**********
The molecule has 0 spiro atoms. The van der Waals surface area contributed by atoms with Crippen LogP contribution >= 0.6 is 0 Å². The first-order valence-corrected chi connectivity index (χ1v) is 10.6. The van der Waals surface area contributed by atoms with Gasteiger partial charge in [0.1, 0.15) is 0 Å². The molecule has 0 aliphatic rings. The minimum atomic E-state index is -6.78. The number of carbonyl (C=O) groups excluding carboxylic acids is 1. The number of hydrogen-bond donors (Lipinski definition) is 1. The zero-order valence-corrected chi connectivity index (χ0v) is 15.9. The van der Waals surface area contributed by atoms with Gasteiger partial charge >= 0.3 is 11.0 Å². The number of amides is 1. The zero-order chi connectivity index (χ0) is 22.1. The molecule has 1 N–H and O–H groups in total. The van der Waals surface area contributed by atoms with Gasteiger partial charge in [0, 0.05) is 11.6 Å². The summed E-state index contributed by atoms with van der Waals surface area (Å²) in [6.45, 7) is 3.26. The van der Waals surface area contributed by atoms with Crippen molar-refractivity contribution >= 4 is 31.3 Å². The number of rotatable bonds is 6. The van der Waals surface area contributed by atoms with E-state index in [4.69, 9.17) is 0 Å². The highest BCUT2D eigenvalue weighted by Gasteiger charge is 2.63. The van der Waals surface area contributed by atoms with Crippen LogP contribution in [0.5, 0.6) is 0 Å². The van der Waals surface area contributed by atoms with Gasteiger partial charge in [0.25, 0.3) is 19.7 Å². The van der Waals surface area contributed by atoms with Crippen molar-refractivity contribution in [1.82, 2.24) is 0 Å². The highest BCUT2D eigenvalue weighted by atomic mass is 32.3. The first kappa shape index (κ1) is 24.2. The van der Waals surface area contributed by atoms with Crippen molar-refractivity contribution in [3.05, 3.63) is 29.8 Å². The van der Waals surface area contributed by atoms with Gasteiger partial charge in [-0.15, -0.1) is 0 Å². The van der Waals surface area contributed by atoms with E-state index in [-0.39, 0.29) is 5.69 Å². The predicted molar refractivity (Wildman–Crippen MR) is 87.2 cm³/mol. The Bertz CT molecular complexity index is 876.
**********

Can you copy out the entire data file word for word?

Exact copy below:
The molecule has 0 spiro atoms. The van der Waals surface area contributed by atoms with Crippen LogP contribution >= 0.6 is 0 Å². The first-order valence-corrected chi connectivity index (χ1v) is 10.6. The van der Waals surface area contributed by atoms with Gasteiger partial charge in [0.1, 0.15) is 0 Å². The molecule has 0 aliphatic rings. The minimum atomic E-state index is -6.78. The number of carbonyl (C=O) groups excluding carboxylic acids is 1. The number of hydrogen-bond donors (Lipinski definition) is 1. The zero-order valence-corrected chi connectivity index (χ0v) is 15.9. The van der Waals surface area contributed by atoms with Gasteiger partial charge >= 0.3 is 11.0 Å². The number of amides is 1. The zero-order chi connectivity index (χ0) is 22.1. The molecule has 1 N–H and O–H groups in total. The van der Waals surface area contributed by atoms with Gasteiger partial charge in [0, 0.05) is 11.6 Å². The summed E-state index contributed by atoms with van der Waals surface area (Å²) in [6.45, 7) is 3.26. The van der Waals surface area contributed by atoms with Crippen molar-refractivity contribution >= 4 is 31.3 Å². The number of rotatable bonds is 6. The van der Waals surface area contributed by atoms with E-state index in [4.69, 9.17) is 0 Å². The highest BCUT2D eigenvalue weighted by Gasteiger charge is 2.63. The van der Waals surface area contributed by atoms with Crippen LogP contribution in [0.5, 0.6) is 0 Å². The van der Waals surface area contributed by atoms with Gasteiger partial charge in [0.25, 0.3) is 19.7 Å². The van der Waals surface area contributed by atoms with Crippen molar-refractivity contribution in [1.82, 2.24) is 0 Å². The highest BCUT2D eigenvalue weighted by atomic mass is 32.3. The first kappa shape index (κ1) is 24.2. The van der Waals surface area contributed by atoms with Crippen molar-refractivity contribution in [3.05, 3.63) is 29.8 Å². The van der Waals surface area contributed by atoms with Gasteiger partial charge in [-0.15, -0.1) is 0 Å². The van der Waals surface area contributed by atoms with E-state index in [-0.39, 0.29) is 5.69 Å². The predicted molar refractivity (Wildman–Crippen MR) is 87.2 cm³/mol. The Bertz CT molecular complexity index is 876.